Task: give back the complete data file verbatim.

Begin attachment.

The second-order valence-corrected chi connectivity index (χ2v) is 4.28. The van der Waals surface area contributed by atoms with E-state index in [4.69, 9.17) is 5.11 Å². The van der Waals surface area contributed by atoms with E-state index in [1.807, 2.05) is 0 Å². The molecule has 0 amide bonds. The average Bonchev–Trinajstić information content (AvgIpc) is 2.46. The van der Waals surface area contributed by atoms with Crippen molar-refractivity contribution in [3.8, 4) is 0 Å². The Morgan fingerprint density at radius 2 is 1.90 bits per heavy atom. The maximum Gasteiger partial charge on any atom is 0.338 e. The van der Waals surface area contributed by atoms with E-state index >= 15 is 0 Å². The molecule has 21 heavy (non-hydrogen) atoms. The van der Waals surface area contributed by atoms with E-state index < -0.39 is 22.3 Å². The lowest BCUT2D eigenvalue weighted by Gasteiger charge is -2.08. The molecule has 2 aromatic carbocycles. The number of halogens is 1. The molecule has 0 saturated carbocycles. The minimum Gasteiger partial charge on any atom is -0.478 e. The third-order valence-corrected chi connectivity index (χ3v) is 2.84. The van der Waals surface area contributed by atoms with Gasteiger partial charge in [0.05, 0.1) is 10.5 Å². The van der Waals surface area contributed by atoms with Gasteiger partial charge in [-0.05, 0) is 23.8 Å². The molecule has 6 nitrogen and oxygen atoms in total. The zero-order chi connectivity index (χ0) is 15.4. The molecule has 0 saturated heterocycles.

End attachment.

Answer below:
The second-order valence-corrected chi connectivity index (χ2v) is 4.28. The van der Waals surface area contributed by atoms with E-state index in [4.69, 9.17) is 5.11 Å². The van der Waals surface area contributed by atoms with E-state index in [1.807, 2.05) is 0 Å². The molecule has 0 amide bonds. The average Bonchev–Trinajstić information content (AvgIpc) is 2.46. The van der Waals surface area contributed by atoms with Crippen molar-refractivity contribution in [3.8, 4) is 0 Å². The Morgan fingerprint density at radius 2 is 1.90 bits per heavy atom. The maximum Gasteiger partial charge on any atom is 0.338 e. The van der Waals surface area contributed by atoms with E-state index >= 15 is 0 Å². The molecule has 21 heavy (non-hydrogen) atoms. The van der Waals surface area contributed by atoms with E-state index < -0.39 is 22.3 Å². The lowest BCUT2D eigenvalue weighted by Gasteiger charge is -2.08. The molecule has 2 aromatic carbocycles. The number of halogens is 1. The molecule has 0 saturated carbocycles. The minimum Gasteiger partial charge on any atom is -0.478 e. The third-order valence-corrected chi connectivity index (χ3v) is 2.84. The van der Waals surface area contributed by atoms with Gasteiger partial charge in [0.05, 0.1) is 10.5 Å². The van der Waals surface area contributed by atoms with Gasteiger partial charge in [-0.05, 0) is 23.8 Å². The molecule has 6 nitrogen and oxygen atoms in total. The zero-order chi connectivity index (χ0) is 15.4. The molecule has 0 saturated heterocycles.